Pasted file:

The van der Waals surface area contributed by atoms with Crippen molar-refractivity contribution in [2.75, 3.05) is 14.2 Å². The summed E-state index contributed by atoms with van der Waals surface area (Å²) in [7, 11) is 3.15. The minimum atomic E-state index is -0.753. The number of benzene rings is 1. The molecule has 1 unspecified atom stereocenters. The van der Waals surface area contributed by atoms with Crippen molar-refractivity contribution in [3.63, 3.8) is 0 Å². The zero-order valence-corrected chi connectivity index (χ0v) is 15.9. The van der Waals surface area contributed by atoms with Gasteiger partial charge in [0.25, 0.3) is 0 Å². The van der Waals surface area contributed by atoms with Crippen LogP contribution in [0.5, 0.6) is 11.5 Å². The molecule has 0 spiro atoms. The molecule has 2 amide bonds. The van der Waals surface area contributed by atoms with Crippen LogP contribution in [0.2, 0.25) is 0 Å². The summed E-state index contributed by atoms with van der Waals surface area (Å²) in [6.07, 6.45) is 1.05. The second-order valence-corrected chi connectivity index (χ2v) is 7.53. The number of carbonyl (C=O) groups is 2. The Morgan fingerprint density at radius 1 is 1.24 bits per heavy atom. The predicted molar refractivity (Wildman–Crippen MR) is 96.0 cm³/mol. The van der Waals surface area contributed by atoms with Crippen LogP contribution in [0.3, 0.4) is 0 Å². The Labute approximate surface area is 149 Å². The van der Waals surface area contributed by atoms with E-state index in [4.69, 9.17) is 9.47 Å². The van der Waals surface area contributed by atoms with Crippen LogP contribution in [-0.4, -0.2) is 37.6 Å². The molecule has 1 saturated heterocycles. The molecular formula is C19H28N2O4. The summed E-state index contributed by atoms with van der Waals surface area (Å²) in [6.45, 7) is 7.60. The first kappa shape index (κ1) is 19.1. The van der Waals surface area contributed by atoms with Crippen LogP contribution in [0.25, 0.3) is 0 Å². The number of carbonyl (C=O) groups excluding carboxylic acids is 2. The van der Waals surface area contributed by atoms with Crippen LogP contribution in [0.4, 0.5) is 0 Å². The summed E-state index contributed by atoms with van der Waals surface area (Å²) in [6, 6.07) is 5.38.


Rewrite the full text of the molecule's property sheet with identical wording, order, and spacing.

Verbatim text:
The van der Waals surface area contributed by atoms with Crippen molar-refractivity contribution in [2.75, 3.05) is 14.2 Å². The summed E-state index contributed by atoms with van der Waals surface area (Å²) in [7, 11) is 3.15. The minimum atomic E-state index is -0.753. The number of benzene rings is 1. The molecule has 1 unspecified atom stereocenters. The van der Waals surface area contributed by atoms with Crippen molar-refractivity contribution in [3.63, 3.8) is 0 Å². The zero-order valence-corrected chi connectivity index (χ0v) is 15.9. The van der Waals surface area contributed by atoms with Gasteiger partial charge in [0.25, 0.3) is 0 Å². The van der Waals surface area contributed by atoms with Crippen LogP contribution in [0.5, 0.6) is 11.5 Å². The molecule has 0 spiro atoms. The molecule has 2 amide bonds. The van der Waals surface area contributed by atoms with Crippen LogP contribution in [0.2, 0.25) is 0 Å². The summed E-state index contributed by atoms with van der Waals surface area (Å²) in [6.07, 6.45) is 1.05. The second-order valence-corrected chi connectivity index (χ2v) is 7.53. The number of carbonyl (C=O) groups is 2. The Morgan fingerprint density at radius 1 is 1.24 bits per heavy atom. The predicted molar refractivity (Wildman–Crippen MR) is 96.0 cm³/mol. The van der Waals surface area contributed by atoms with Crippen LogP contribution in [0.3, 0.4) is 0 Å². The Labute approximate surface area is 149 Å². The van der Waals surface area contributed by atoms with E-state index in [4.69, 9.17) is 9.47 Å². The van der Waals surface area contributed by atoms with Crippen LogP contribution in [-0.4, -0.2) is 37.6 Å². The molecule has 1 saturated heterocycles. The molecular formula is C19H28N2O4. The summed E-state index contributed by atoms with van der Waals surface area (Å²) in [6.45, 7) is 7.60. The first kappa shape index (κ1) is 19.1. The van der Waals surface area contributed by atoms with Crippen LogP contribution in [0.25, 0.3) is 0 Å². The number of carbonyl (C=O) groups excluding carboxylic acids is 2. The van der Waals surface area contributed by atoms with Crippen LogP contribution in [0.4, 0.5) is 0 Å². The summed E-state index contributed by atoms with van der Waals surface area (Å²) in [6, 6.07) is 5.38.